Statins either alone or in combination with metformin may decrease the risk of dying from prostate cancer (PCa), according to study findings presented at the American Society of Clinical Oncology annual meeting in Chicago.
In a study of 22,110 high-risk PCa patients, of whom 1,365 died from the cancer, Grace L. Lu-Yao, PhD, an epidemiologist at the Rutgers Cancer Institute of New Jersey in New Brunswick, and colleagues found that the reduction in the risk of PCa-specific mortality (PCSM) was most pronounced among patients who were obese or had metabolic syndrome.
For the cohort overall, statin treatment alone and combination statin/metformin treatment were associated with a 40% and 43% decreased risk of PCSM, respectively, compared with non-users of the medications, Dr. Lu-Yao’s group reported. Among patients who were obese or had metabolic syndrome, statin treatment alone and combination statin/metformin treatment were associated with a 91% and 70% decreased risk, respectively. Among patients who were not obese or did not have metabolic syndrome, the treatments were associated with a 36% and 40% decreased risk, respectively.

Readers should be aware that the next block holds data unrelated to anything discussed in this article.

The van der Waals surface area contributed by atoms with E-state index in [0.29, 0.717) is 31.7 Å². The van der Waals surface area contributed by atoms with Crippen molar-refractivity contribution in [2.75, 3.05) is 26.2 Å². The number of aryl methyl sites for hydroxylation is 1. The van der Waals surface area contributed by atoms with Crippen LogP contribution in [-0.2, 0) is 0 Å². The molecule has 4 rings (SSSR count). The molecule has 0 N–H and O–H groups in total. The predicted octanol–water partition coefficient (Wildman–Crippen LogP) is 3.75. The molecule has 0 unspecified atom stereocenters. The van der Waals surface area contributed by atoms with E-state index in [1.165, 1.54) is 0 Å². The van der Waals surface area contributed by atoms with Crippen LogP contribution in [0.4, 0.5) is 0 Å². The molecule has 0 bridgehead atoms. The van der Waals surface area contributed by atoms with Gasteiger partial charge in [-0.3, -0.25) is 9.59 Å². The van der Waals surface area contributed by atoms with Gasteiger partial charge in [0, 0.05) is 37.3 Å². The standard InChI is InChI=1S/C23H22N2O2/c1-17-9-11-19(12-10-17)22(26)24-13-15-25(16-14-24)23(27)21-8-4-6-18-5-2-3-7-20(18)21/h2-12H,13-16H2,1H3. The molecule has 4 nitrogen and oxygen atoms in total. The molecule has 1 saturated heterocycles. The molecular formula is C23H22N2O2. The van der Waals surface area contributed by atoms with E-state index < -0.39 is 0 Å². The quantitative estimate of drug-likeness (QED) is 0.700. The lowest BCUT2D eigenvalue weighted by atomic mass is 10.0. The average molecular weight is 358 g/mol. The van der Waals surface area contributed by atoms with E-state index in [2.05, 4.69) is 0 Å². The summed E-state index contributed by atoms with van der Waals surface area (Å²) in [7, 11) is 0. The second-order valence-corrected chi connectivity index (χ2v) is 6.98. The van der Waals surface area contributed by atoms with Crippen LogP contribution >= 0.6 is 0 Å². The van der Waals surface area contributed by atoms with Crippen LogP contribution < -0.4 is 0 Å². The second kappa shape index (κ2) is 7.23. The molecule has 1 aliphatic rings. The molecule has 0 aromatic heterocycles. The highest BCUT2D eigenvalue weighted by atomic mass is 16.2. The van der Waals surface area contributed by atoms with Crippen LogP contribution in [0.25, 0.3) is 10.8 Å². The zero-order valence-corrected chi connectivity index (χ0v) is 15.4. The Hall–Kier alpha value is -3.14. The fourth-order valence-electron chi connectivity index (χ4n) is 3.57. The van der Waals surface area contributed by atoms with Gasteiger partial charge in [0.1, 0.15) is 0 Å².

The researchers defined high-risk patients as those with stage T3/T4 tumors, Gleason 8–10 tumors, or a PSA level above 20 ng/mL. They identified the patients using Surveillance, Epidemiology, and End Results (SEER)-Medicare linked data. They identified use of statins and metformin from Medicare Part D Event files.